Despite its shameless plundering of Alien and The Thing, Dead Space stands as one of the best horror games of recent years.
Its claustrophobic corridors, grotesque necromorphs and sense of loneliness produced one of the most nerve-racking adventures of modern video games.
Dead Space 2 picks up the story three years on. Isaac Clarke, the hero of the original, has been committed to an asylum aboard a space station that orbits Titan, one of Saturn’s moons.
He wakes wearing a straitjacket and with no memory of the past three years as the necromorph nightmare begins again. And with the residents of the space station being slaughtered left, right and centre, his only option is to run.
And from then on the pace of Dead Space 2 rarely lets up. Necromorphs leap out from behind doors, drop from above, and creep up from behind.
Windows explode, exposing you to the vacuum of space, and residents are torn limb from limb by marauding monsters. The interludes in the action bring not so much relief as a sense of dread, a feeling that something really bad is going to happen any moment now.
It’s a white-knuckle ride of a game and one executed with more skill and thought than the original Dead Space.
The original, for all its positives, slid into repetitiveness as one shadowy corridor gave way to another. Dead Space 2 avoids the same trap, chopping and changing pace throughout so that you never can be sure what lurks around the next corner.
One moment you are dismembering necromorphs in tight corridors, the next you’re trapped, hanging upside down, fending off disorientation as the abominations close in. Or figuring out how to unlock a malfunctioning door, or being thrown around like a rag doll by an enormous, snarling mess of blood, flesh and fangs.
The space station setting, meanwhile, brings a wider range of environments than the original and there are new forms of necromorph to contend with including swarms of mutant children that scamper towards Issac with terrifying speed.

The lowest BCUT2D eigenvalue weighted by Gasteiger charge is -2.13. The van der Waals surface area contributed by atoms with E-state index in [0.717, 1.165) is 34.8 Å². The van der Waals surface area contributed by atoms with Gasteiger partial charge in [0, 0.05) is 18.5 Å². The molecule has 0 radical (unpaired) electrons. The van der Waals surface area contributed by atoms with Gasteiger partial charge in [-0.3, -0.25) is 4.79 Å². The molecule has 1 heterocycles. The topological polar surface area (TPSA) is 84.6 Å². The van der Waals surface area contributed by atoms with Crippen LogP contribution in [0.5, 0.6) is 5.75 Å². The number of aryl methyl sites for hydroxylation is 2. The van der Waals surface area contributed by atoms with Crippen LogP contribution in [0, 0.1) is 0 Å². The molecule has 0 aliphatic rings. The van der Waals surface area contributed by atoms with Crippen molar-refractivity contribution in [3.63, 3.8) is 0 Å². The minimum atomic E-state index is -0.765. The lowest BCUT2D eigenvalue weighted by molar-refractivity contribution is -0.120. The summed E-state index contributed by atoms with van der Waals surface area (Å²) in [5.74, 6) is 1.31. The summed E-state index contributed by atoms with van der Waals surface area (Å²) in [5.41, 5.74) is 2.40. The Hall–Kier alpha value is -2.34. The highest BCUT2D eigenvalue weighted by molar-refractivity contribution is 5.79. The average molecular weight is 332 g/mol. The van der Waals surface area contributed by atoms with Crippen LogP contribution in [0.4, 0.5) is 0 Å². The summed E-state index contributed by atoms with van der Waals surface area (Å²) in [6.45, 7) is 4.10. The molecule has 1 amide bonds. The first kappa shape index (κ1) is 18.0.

Even the bold decision to give Issac a voice, which run the risk of alienating those used to the previously silent hero, adds rather than detracts from the experience.
The result is a game that is better in almost every way than the original.
And yet, despite standing head and shoulders above its prequel, Dead Space 2 never quite terrifies as much as the original. And that’s down to the way it treats ammo.
In the first game, ammo was a scare resource. Hard to find, easy to waste with careless shots. As a result there lurked a constant, needling fear of running out of ammo throughout the original, a fear that set players on edge as much as the anticipation of a necromorph attack.
Dead Space 2 turns its back on this approach. Ammo is now plentiful and so the clashes with necromorphs feel less dangerous. So while Dead Space 2 has plenty of frights and moments of dread, it rarely matches the emotional intensity of the first game.
But despite losing the peaks of the original's raw horror power, Dead Space 2 more than makes up for it with dramatic twists, polished action, refined pacing and superior visuals.
The first blockbuster game of 2011 has set a high standard for the rest of the year.